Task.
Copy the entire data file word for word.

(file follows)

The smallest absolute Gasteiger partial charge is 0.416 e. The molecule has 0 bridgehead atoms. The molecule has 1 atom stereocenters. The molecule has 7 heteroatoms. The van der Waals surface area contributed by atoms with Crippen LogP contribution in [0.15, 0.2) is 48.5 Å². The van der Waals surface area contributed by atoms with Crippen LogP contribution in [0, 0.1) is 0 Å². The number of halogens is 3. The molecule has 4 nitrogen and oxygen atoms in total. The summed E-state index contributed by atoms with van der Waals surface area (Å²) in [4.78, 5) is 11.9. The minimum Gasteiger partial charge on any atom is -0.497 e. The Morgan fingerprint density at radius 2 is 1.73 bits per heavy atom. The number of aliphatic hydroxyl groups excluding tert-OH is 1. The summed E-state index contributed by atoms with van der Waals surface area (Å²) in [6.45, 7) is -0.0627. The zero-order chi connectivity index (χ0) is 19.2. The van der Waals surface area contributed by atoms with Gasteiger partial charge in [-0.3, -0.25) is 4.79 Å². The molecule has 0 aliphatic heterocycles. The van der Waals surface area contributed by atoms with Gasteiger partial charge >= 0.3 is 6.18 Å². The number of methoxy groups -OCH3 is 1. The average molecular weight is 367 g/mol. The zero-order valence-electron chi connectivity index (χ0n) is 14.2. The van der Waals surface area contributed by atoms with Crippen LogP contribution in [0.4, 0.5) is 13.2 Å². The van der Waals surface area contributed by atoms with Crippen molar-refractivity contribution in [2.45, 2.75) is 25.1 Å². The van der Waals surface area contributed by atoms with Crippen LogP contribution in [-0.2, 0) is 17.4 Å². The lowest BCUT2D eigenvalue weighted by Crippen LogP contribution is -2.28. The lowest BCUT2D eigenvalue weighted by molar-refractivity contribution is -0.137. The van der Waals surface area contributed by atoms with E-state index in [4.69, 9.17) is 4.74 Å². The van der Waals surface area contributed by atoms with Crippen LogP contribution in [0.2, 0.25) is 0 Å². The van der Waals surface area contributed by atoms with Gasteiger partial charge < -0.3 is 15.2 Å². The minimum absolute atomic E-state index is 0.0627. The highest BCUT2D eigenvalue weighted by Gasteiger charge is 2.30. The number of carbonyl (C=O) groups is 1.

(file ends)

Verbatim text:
The smallest absolute Gasteiger partial charge is 0.416 e. The molecule has 0 bridgehead atoms. The molecule has 1 atom stereocenters. The molecule has 7 heteroatoms. The van der Waals surface area contributed by atoms with Crippen LogP contribution in [0.15, 0.2) is 48.5 Å². The van der Waals surface area contributed by atoms with Crippen LogP contribution in [0, 0.1) is 0 Å². The number of halogens is 3. The molecule has 4 nitrogen and oxygen atoms in total. The summed E-state index contributed by atoms with van der Waals surface area (Å²) in [4.78, 5) is 11.9. The minimum Gasteiger partial charge on any atom is -0.497 e. The Morgan fingerprint density at radius 2 is 1.73 bits per heavy atom. The number of aliphatic hydroxyl groups excluding tert-OH is 1. The summed E-state index contributed by atoms with van der Waals surface area (Å²) in [6.45, 7) is -0.0627. The zero-order chi connectivity index (χ0) is 19.2. The van der Waals surface area contributed by atoms with Gasteiger partial charge in [-0.3, -0.25) is 4.79 Å². The molecule has 0 aliphatic heterocycles. The van der Waals surface area contributed by atoms with Gasteiger partial charge >= 0.3 is 6.18 Å². The number of methoxy groups -OCH3 is 1. The average molecular weight is 367 g/mol. The zero-order valence-electron chi connectivity index (χ0n) is 14.2. The van der Waals surface area contributed by atoms with Crippen LogP contribution in [0.4, 0.5) is 13.2 Å². The van der Waals surface area contributed by atoms with Crippen molar-refractivity contribution in [2.45, 2.75) is 25.1 Å². The van der Waals surface area contributed by atoms with Crippen LogP contribution in [-0.2, 0) is 17.4 Å². The lowest BCUT2D eigenvalue weighted by Crippen LogP contribution is -2.28. The lowest BCUT2D eigenvalue weighted by molar-refractivity contribution is -0.137. The van der Waals surface area contributed by atoms with E-state index in [4.69, 9.17) is 4.74 Å². The van der Waals surface area contributed by atoms with Crippen LogP contribution in [0.2, 0.25) is 0 Å². The van der Waals surface area contributed by atoms with Gasteiger partial charge < -0.3 is 15.2 Å². The minimum absolute atomic E-state index is 0.0627. The highest BCUT2D eigenvalue weighted by Gasteiger charge is 2.30. The number of carbonyl (C=O) groups is 1.